Salesforce announced today that it will be increasing pricing an average of 9% starting in August. The pricing affects the Sales, Service, and Marketing Clouds as well as Industries (e.g., Financial Services Cloud) and Tableau. Much of its current (pre-increase) pricing can be found on its website (e.g., Sales Cloud pricing). The new pricing will apply — starting in August 2023 — to any new customer or any existing customer buying a new product.
This announcement is the latest in a slew of pricing increases that we’ve seen from major enterprise software vendors coming out of the pandemic, as we discussed in our recent research on 2023 software pricing trends.
Salesforce customers and prospects should consider the following actions:
- If you have a deal in the works now, consider moving it up to lock in the old pricing. While you can’t know for sure how discounting might change after the increase, it is most likely to save you money as opposed to waiting until August or later. That said, be careful not to buy things that you’re not sure you need — because unused software-as-a-service “shelfware” is generally a worse waste of money than losing out on a deal.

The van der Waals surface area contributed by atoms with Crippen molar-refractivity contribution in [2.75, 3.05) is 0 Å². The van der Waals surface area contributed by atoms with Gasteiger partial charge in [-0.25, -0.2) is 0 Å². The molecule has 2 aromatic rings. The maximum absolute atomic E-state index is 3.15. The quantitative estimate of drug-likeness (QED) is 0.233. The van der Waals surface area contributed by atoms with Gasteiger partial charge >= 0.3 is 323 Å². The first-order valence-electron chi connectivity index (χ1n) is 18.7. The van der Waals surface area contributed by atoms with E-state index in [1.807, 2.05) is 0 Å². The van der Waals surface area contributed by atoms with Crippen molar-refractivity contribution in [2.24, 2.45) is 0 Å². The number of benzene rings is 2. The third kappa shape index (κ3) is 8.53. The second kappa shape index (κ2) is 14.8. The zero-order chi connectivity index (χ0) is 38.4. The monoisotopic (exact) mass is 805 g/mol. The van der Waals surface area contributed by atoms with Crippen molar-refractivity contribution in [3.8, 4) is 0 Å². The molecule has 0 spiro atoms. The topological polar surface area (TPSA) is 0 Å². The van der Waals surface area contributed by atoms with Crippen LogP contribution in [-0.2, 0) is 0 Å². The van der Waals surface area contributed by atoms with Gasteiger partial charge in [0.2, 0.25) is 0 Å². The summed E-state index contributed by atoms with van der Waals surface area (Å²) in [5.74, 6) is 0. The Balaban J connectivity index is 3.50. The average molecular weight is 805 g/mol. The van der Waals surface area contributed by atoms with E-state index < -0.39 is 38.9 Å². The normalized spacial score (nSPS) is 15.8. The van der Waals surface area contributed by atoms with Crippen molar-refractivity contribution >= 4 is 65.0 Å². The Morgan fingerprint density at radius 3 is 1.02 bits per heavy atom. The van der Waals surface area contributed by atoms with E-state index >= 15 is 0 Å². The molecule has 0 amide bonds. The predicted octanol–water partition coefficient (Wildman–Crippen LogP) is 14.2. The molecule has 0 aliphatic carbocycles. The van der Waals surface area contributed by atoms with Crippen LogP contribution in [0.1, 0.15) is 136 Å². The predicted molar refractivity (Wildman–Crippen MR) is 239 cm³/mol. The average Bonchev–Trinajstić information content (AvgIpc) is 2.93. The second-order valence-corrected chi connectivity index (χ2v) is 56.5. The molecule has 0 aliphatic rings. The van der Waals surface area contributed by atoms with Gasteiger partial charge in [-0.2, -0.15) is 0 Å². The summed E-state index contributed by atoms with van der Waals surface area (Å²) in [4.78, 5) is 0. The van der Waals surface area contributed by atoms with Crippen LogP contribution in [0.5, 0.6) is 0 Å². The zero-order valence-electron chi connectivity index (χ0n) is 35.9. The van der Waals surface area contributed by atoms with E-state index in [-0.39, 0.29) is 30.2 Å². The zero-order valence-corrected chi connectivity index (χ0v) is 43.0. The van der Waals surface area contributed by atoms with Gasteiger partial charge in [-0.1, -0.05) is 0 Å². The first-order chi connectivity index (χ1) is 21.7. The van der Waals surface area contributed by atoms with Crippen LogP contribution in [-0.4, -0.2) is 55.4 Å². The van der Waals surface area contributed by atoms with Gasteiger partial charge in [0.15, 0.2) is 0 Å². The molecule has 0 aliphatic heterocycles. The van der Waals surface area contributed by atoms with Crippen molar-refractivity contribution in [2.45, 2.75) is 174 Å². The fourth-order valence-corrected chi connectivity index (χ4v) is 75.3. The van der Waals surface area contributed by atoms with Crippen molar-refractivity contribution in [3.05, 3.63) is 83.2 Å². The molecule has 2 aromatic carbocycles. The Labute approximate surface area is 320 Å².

- Review existing contracts for any looming renewal dates. These should be evaluated early, if possible — especially if it’s something that you’re likely to be renewing in the next six months. Generally, we’ve seen renewals come with a price lift — such as 3%, 4%, 7%, or higher. With the new pricing, you’re at risk of a double whammy if you don’t renew early.
- Take a good look at what you really use, what you really need, and the ROI. Now is a great time to take a detailed look at what you’re paying for compared to what you’re using. Pay careful attention to things that are unused or underused and anything that is redundant with other systems that could supplement it. This will help you decide what to renew and how much cost is “worth it.” Typically, there are some areas that are hard to decouple from — but there often are some products that you can eliminate or at least consider possibly eliminating during negotiations.